"There will be management changes too, to bring more people in, so the coaches can focus on football, while we do the administration.
"The sponsors aren't just looking at the football, they're keen on the community aspect too, and Sport Singapore is very supportive of what we want to do," he added.
"Warriors have a long history of excellence in the S.League, and it's time to make a change to bring the club to the next level."
The name change three years ago was done with the intention to make it easier to bring in sponsors who might want to put their (brand) name ahead of the team name. To find sponsors who are financially able and keen takes time, but now we have found some serious partners who are working intimately with us.
— Warriors FC chairman Lam Shiu Tong
When you speak to sponsors, they will usually say that the S.League is going down. But when you show them the potential of community engagement, things become interesting.
— Paul Poh, strategic planning and marketing, Warriors FC
Warriors and S.League, will be fine: Lim Chin
The 2015 Great Eastern-Yeo's S.League season is just 18 days away from coming to a close, and the blueprint of its future form and structure have yet to be revealed in detail by the Football Association of Singapore (FAS).
Warriors FC stand on the cusp of change, poised to sign new sponsors and possibly radically alter the way they function, but S.League chief executive Lim Chin is steadfast in his belief that both the club and the football fraternity will be fine come 2016.
"I understand that in the Warriors' situation, they are looking for more sponsors, and that is a good thing for Singapore football," Lim (right) told The New Paper.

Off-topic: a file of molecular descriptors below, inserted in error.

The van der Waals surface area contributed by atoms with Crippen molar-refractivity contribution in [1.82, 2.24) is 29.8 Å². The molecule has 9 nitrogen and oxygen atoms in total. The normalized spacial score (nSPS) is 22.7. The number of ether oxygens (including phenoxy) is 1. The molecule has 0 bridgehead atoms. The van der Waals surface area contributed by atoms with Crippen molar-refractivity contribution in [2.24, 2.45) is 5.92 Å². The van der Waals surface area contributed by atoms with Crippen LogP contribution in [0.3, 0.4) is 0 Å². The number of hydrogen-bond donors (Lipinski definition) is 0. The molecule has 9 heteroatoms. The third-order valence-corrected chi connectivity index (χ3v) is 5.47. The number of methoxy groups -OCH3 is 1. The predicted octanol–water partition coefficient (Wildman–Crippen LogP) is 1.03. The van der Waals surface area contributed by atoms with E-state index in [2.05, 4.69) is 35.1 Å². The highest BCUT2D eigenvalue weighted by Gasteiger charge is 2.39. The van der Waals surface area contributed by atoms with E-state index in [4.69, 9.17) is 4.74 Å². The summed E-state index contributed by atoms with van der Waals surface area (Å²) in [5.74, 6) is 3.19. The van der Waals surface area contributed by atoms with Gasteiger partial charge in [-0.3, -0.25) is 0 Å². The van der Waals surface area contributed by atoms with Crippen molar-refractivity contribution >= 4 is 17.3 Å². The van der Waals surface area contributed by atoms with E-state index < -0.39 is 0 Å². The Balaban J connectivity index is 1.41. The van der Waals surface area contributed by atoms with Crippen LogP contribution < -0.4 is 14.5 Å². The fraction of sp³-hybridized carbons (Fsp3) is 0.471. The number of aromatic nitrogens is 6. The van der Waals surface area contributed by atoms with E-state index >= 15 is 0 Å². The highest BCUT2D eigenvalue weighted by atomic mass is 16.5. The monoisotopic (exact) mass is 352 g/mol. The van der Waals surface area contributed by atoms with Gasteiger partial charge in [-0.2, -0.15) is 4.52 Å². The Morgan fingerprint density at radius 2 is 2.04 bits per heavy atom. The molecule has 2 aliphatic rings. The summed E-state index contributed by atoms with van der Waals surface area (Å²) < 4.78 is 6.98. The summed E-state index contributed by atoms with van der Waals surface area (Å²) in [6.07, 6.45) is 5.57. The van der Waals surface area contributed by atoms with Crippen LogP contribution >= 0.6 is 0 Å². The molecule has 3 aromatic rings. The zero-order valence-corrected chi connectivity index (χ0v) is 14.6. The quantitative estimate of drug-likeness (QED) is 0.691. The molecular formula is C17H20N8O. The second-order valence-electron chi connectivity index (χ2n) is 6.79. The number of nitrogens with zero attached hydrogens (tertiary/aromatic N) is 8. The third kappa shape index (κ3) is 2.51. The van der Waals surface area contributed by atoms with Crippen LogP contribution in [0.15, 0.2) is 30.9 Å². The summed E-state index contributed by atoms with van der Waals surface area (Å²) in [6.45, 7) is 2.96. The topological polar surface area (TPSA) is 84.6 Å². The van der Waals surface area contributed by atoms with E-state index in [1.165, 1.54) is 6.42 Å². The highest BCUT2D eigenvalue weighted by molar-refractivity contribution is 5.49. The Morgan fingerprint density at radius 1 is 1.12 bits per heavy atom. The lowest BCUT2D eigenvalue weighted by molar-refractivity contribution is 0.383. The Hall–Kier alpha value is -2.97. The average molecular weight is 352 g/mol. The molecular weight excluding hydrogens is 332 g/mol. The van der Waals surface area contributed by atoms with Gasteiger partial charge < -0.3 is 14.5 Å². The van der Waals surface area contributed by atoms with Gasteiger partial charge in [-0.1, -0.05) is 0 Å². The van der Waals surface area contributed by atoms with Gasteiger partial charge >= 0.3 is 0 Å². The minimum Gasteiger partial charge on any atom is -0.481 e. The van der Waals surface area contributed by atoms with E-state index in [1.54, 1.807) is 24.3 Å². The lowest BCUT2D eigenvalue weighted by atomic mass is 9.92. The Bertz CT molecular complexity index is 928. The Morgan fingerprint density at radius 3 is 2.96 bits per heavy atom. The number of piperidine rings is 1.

"As far as I know, he (Lam Shiu Tong) is still the chairman of the club and will remain so. It is too premature to jump to any conclusions about the club."
The S.League has witnessed clubs that have stirred excitement at the start only to nosedive at the end due to unreliable financing.
The likes of Sporting Afrique and more recently Etoile FC have shut down after much hullabaloo, but Lim is confident that regulations in place will protect both clubs and the league.
"If any club bring any new person onto their management committee, we will be notified. Those are internal affairs of clubs, but the chairman and vice-chairman of any club will be appointed by the S.League," he said.
"The league will do its due diligence, but the clubs must first do it."
Despite two of the league's biggest clubs, Tampines Rovers and the Warriors, possibly facing significant management changes - long-serving Stags chairman Teo Hock Seng has resigned from his post - Lim remained upbeat.
This is despite the fact that the five-year funding cycle by the Singapore Tote Board, which forms a large part of clubs' operating budget, will come to an end next month, with a new agreement yet to be signed.
Each club operate with a sum of around $800,000 in annual subsidies handed out by the Tote Board.
"As far as we're concerned, we're planning for next season," declared Lim.
When asked if pen has been put to paper to secure funding for the S.League for 2016 and beyond, the former Warriors chairman said: "(The Tote Board) has always been supportive, and the paper is already on the table."